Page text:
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A Euclidean signature and compact gauge group

  1. Mar 8, 2016 #1
    Hello everyone,
    I have been reading around that when performing the analytic continuation to Euclidean space ([itex]t\to-i\tau[/itex]) one also has to continue the gauge field ([itex]A_t\to iA_4[/itex]) in order to keep the gauge group compact.
    I already knew that the gauge field had to be continued as well but I didn't know anything about keeping the gauge group compact. Can someone explain it to me?

    Thanks!
     
  2. jcsd
  3. Mar 8, 2016 #2

    jambaugh

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    I believe it has to do with keeping the representation of the gauge transformation unitary and finite dimensional.
     
  4. Mar 8, 2016 #3
    Do you have any idea on how to show it or any source I could look at? Thanks for you reply!
     
  5. Mar 8, 2016 #4

    jambaugh

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    I would guess any decent grad text on field theory might cover this. I don't know of one myself. I recall reading something on the complexification in Ryder's book "Quantum Field Theory" but I don't recall him speaking of justification. I don't recall Kaku addressing it directly in his book but I haven't peeked in his text in a while and didn't read it extensively when I last did. Maybe someone else has a suggestion?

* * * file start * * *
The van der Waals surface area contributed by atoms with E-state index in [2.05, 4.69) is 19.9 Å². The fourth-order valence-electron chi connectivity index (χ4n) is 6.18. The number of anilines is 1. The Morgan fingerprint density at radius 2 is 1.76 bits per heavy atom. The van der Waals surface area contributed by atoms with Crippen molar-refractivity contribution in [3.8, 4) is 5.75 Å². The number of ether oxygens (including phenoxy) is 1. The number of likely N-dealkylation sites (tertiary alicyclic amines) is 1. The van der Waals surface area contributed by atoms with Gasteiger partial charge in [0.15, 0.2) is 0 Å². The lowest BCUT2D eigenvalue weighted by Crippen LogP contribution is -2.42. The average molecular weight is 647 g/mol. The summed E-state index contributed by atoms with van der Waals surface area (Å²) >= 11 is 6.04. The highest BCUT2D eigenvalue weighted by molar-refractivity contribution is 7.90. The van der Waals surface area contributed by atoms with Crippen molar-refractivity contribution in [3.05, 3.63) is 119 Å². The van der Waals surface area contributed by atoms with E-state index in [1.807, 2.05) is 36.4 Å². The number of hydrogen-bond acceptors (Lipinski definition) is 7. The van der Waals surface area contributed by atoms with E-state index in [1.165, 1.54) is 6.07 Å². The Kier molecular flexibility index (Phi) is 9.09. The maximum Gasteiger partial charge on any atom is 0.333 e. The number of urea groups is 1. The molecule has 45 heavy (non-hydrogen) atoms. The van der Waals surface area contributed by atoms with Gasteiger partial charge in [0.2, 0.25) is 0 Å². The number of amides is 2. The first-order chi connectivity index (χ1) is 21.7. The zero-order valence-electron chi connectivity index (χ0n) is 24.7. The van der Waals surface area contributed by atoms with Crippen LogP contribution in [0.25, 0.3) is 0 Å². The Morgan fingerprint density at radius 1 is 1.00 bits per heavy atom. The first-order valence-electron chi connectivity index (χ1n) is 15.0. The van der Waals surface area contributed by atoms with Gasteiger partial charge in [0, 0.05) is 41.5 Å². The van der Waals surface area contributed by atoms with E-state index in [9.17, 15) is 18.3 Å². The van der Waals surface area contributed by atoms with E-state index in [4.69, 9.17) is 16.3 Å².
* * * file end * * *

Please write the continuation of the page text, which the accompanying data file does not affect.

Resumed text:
6. Mar 9, 2016 #5

    vanhees71

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    The point is that you entirely go from Minkowski space with a fundamental form of signature (1,3) (or (3,1) if you come from the east coast ;-)) to Euclidean space, i.e., the proper orthochronous Lorentz group is substituted by O(4). So all four-vectors become Euclidean vectors. The gauge group stays as it is, i.e., a compact Lie group.
     
  7. Mar 10, 2016 #6
    Oh I see! Thanks a lot
     
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